RELIGIOUS / MYSTICAL MUSIC
In the chapter dedicated to Persian literature we have been able to verify that the great majority of the works of mystics such as Rumi, ‘Aṭṭār or Sanā’i are composed in verse and from the testimonies of their biographers we know that music played a fundamental role in his mystical raptures. The practice of religious chanting was introduced into Sufism possibly by the mystic Dhu al-Nun Misri towards the 9th century since this Abyssinian, converted to Islam, had been born in Thebaida where there were many monks and communities of hermits that will exert an important influence on the development of Islamic mystical practices. This contemplative mystic was the introducer in the Sufi flow of concepts such as the abodes of the soul, or the doctrine of the stages, or of the mystical stages necessary to cover until reaching the desired union with the Beloved. One of the best studies on these reciprocal influences between Christian and Muslim mysticism corresponds to the great Arabist Miguel Asín Palacios when examining the figure of the Sevillian Ibn-‘Arabi and the repercussion of his work in the East. The assemblies of ecstatic Sufis began by singing some improvised song with allegorical allusions to the rapture and delivery between lovers in order to operate a transmutation in the alchemy of the soul, sensuality and erotic desire become luminous energy for divine union. It will be precisely in the dense mystical treatise of Ibn-‘Arabi, the Fotuhāt al-Makkiya where he meticulously analyses the different ways of manifesting love from mere affection, passing through passion to spiritual love in which the lover only desires the good of the beloved until reaching mystical annihilation, a non-being, not expecting anything but to be able to be unconditionally in the beloved.
These assemblies, which in Muslim Spain were well received by the group known as the sadilíes or alumbrados, were widely criticized by the more orthodox theologians such as Ibn ‘Arabi. Many Persian mystics such as Ahmad Ğazāli, Owhād ad-Din Kermāni or ‘Irāqi considered that the best vehicle for the contemplation of divine beauty was the vision of a handsome boy without a beard. Music, religious dance or samā ‘and the presence of beautiful young people in the monastery made it possible to transcend the accidental beauty of creation and immerse oneself in eternal beauty. The second caliph of Islam, Abu Bakr had once said that “al-‘ajzu‘ an darki al-idrāki idrākun “, the inability to perceive the perceived is itself a perception.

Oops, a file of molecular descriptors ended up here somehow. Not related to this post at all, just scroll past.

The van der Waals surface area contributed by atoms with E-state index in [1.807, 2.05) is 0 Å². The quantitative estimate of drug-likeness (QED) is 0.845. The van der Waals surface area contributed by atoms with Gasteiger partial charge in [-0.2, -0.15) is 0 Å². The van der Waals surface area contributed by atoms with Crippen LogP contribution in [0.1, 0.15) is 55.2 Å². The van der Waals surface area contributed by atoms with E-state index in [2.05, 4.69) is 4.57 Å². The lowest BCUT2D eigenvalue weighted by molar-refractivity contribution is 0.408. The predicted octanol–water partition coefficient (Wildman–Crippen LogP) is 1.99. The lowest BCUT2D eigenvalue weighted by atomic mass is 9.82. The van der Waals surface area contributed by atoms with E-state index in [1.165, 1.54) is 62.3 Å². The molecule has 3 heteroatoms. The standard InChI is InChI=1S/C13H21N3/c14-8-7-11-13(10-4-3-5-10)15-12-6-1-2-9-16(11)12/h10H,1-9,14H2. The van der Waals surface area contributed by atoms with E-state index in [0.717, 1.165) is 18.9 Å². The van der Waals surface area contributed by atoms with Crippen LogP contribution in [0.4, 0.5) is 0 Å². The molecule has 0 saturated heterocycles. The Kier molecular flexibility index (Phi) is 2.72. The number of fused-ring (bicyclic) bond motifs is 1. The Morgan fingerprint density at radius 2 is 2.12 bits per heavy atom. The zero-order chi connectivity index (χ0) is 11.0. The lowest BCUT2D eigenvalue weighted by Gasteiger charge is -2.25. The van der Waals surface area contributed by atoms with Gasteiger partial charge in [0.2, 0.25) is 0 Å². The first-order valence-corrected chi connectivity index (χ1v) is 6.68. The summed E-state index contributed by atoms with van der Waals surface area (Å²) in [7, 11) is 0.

TRADITIONAL MUSICAL INSTRUMENTS
Among the stringed instruments used in Iranian classical music, we must highlight the tār, which is a plucked string instrument with a double resonance box and three double strings that derives from one of the oldest instruments in Central Asia and the robāb widely used by many masters of Persian music from the 19th century on for its sound and melodic richness. The ‘oud, possibly introduced by the Arabs in Persia and called barbat in Persian, will spread rapidly throughout all the territories of the caliphate from the Umayyad dynasty, exerting an important influence on Arabic-Andalusian music. The term laúd [lute] in Castilian comes from ‘oud and in most European languages with some phonetic variants the name of this instrument comes from the Spanish term. The great teacher and arbiter of the elegance of the Baghdad court was undoubtedly Abu Hasan ‘Ali ibn Nāfi’, nicknamed Zaryāb, the Blackbird, (789-857) who had to emigrate to Córdoba to avoid incurring the wrath of his master which he had managed to surpass in virtuosity. Endowed with a beautiful voice, he was warmly welcomed at the court of Abderramán II under whose patronage he founded the first musical conservatory on Spanish soil. He was also a great musicologist who analysed the effects of sound and its correspondence with the classical theory of the four humors, linking each of the four strings of the lute to one of these humors. In the sublime moment out of time when a performer performs a piece, it is necessary to keep in mind his state of mind (hāl), the state he intends to convey to the audience and the necessary tension between the canon and improvisation, between the norm and the passion that corrects this norm. He introduced new parameters and sequences in the music of the Umayyad caliphate, systematizing the rules applicable to compositions such as the zejel or the nowbāh suite that would spread throughout North Africa.